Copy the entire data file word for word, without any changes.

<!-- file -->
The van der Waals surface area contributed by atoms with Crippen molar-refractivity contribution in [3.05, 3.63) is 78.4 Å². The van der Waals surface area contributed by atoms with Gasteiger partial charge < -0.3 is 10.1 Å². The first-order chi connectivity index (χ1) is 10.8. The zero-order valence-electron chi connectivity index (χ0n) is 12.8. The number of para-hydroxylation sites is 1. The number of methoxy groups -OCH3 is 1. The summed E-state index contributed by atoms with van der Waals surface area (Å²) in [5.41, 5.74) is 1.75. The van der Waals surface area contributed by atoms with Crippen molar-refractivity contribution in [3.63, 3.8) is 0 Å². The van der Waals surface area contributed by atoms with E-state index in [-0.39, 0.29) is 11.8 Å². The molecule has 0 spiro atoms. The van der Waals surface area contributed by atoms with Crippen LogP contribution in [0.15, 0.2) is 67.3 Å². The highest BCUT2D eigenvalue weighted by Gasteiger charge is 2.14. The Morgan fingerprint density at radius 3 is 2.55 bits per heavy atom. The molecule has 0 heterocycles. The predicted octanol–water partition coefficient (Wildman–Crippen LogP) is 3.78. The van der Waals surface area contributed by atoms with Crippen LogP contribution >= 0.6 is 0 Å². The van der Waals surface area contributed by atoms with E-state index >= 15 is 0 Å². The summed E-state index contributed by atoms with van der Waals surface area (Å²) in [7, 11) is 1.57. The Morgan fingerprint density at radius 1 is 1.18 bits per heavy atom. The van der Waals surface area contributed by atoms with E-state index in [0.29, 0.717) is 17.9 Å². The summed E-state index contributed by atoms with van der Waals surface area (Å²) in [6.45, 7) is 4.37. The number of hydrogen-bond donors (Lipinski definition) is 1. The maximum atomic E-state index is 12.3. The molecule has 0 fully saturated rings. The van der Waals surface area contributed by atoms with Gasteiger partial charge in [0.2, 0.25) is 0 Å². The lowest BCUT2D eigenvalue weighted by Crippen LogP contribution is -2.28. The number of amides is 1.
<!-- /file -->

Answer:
The van der Waals surface area contributed by atoms with Crippen molar-refractivity contribution in [3.05, 3.63) is 78.4 Å². The van der Waals surface area contributed by atoms with Gasteiger partial charge < -0.3 is 10.1 Å². The first-order chi connectivity index (χ1) is 10.8. The zero-order valence-electron chi connectivity index (χ0n) is 12.8. The number of para-hydroxylation sites is 1. The number of methoxy groups -OCH3 is 1. The summed E-state index contributed by atoms with van der Waals surface area (Å²) in [5.41, 5.74) is 1.75. The van der Waals surface area contributed by atoms with Crippen molar-refractivity contribution in [3.63, 3.8) is 0 Å². The van der Waals surface area contributed by atoms with E-state index in [-0.39, 0.29) is 11.8 Å². The molecule has 0 spiro atoms. The van der Waals surface area contributed by atoms with Crippen LogP contribution in [0.15, 0.2) is 67.3 Å². The highest BCUT2D eigenvalue weighted by Gasteiger charge is 2.14. The Morgan fingerprint density at radius 3 is 2.55 bits per heavy atom. The molecule has 0 heterocycles. The predicted octanol–water partition coefficient (Wildman–Crippen LogP) is 3.78. The van der Waals surface area contributed by atoms with Crippen LogP contribution >= 0.6 is 0 Å². The van der Waals surface area contributed by atoms with E-state index >= 15 is 0 Å². The summed E-state index contributed by atoms with van der Waals surface area (Å²) in [7, 11) is 1.57. The Morgan fingerprint density at radius 1 is 1.18 bits per heavy atom. The van der Waals surface area contributed by atoms with E-state index in [0.29, 0.717) is 17.9 Å². The summed E-state index contributed by atoms with van der Waals surface area (Å²) in [6.45, 7) is 4.37. The number of hydrogen-bond donors (Lipinski definition) is 1. The maximum atomic E-state index is 12.3. The molecule has 0 fully saturated rings. The van der Waals surface area contributed by atoms with Gasteiger partial charge in [0.2, 0.25) is 0 Å². The lowest BCUT2D eigenvalue weighted by Crippen LogP contribution is -2.28. The number of amides is 1.